New York, NY (April 14, 2005)–To facilitate their weekly recordings and broadcasts from the New York Philharmonic, audio director Larry Rock recently upgraded to a new streamlined digital recording system anchored by the Lynx AES16 192 kHz interface, Steinberg Nuendo and Yamaha DM2000 V2 console. This system allows Rock to digitally record, edit and deliver the performances in 3-5 days to Chicago’s WFMT Radio Network for national syndication of “New York Philharmonic This Week.”
When the New York Philharmonic began planning their weekly radio broadcasts with WFMT, the plan was simple, but the technological challenges were daunting. With performances usually on Thursday, Friday and Saturday nights, radio stations broadcast the program as early as the following Tuesday. With editing and post-production in New York and Chicago, there is no time for error. And Rock feels there is also little room for media. The recordings would not rely on tape, CD, DAT or other media–the data is stored on hard drives throughout the production. Also, the music remains in the digital mode from the mic preamps until it is aired.
Rock had three primary goals for the new system. First, he needed to record and edit 24 tracks using a PC. Second, he wanted the system to be tape-free, to eliminate the time, potential reliability and storage issues of tape. Third, he demanded the best possible audio quality with no data compression.
For 15 years, Rock has used digital audio workstations that require proprietary file systems. Rock decided that standard PCs, such as off-the-shelf Dells, are preferred for compatibility with other departments’ storage systems, as long as other issues could be resolved. A primary challenge is to get audio in and out of the computer and maintain excellent quality. He tested Lightpipe and other PCI card solutions, and found they did not offer the audio quality and stability he needed and lacked the universality of the AES format.
Massachusetts-based Parsons Audio and Sound Mirror’s Mark Donahue suggested a system anchored by the Lynx AES16 and Nuendo from Steinberg.
“Some of the other digital I/O solutions were quite limited. Audio quality and synchronization were problems. The AES16 is extremely flexible, especially in post-production, and locks well to all signals. And the AES16’s SynchroLock jitter reduction helped significantly,” explained Rock, who tested the AES16 and added it to his new system. “The AES16 gives us 16 AES/EBU channels per card and with a PC loaded with four, we can run 64 channels in and out. They just make life easier.”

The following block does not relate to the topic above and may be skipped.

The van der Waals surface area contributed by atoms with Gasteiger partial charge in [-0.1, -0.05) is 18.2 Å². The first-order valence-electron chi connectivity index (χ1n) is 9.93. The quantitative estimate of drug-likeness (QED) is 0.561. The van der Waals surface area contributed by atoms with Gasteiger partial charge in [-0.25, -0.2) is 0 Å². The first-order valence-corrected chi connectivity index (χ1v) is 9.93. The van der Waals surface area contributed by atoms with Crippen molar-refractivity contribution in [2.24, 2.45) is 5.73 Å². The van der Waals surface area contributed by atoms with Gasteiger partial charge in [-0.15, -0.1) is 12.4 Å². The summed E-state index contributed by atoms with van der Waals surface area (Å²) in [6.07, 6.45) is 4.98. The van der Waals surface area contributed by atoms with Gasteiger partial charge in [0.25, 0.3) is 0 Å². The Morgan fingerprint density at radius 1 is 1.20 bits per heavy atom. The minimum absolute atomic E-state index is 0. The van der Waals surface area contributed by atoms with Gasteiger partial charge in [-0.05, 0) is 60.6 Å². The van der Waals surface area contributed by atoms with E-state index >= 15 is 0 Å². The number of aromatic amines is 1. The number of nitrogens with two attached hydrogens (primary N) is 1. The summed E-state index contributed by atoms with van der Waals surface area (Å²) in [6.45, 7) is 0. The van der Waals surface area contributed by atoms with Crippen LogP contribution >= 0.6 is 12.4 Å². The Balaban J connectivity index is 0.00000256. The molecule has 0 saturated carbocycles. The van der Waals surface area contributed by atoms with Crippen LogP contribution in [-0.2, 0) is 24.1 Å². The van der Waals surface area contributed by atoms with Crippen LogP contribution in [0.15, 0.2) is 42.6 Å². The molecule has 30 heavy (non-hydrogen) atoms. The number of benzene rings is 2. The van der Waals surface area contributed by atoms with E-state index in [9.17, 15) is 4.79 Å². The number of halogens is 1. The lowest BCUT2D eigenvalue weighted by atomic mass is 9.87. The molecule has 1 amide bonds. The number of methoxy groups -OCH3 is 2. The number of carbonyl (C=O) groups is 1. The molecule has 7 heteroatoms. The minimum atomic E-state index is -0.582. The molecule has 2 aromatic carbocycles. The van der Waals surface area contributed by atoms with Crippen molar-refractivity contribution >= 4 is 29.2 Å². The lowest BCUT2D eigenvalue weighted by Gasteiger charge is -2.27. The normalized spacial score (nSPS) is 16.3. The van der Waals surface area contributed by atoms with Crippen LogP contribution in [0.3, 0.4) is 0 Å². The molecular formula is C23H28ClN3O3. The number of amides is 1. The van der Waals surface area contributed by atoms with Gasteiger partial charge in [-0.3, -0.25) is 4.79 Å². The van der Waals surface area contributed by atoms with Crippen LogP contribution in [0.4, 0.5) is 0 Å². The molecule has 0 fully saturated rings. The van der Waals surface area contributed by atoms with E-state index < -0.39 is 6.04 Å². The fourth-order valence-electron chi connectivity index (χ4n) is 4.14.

The system front end begins with the best available microphones, such as the small mics in the Schoeps and Neumann line. The mic preamps are Millennia HV-D3D’s, which feed Tascam MX-2424 converters and into the Yamaha DM2000 V2 digital mixer. A Z-Systems Digital Detangler enables routing of all channels to the four Lynx AES16’s in his Supermicro computer. The entire performance is recorded to removable IDE drives.
Typically Rock records two or more of the concerts, picks the best overall performance and edits for the best musical content, and removes coughs and noises, pulling segments from other concerts where necessary. Often, due to time constraints, Rock will grab the removable hard drives to take them home for final post-production. At home, he has a Dell system with a removable drive bay, using the LynxONE for D/A conversion and two channel audio output.
Once the editing is finished, Rock uploads the entire performance via FTP in stereo to WFMT by Monday, where voice-over is added and the broadcast is aired on Tuesday. The radio station returns the final broadcast to the Philharmonic, where Rock encodes it for streaming by anyone from their website, www.newyorkphilharmonic.org, using RealAudio. When performances are mastered for CD or DVD, Rock utilizes WaveLab from Steinberg.
What advice would Rock give performing arts centers putting together similar recording systems? “First, buy the most basic, fast computer you can and skip the peripherals. Second, add Lynx cards–they sound great and are very easy to install. Third, use affordable removable drives–you can get them for about a dollar a gig now–very affordable. I don’t suggest Firewire drives at this point. Fourth, get a good video card–there is a lot of detail to look at in programs like Nuendo, so think about your eyes as well as your ears. Fifth, remember that the chain is only as strong as its weakest link–get great converters, preamps, and mics.”
Lynx Studio Technology, Inc.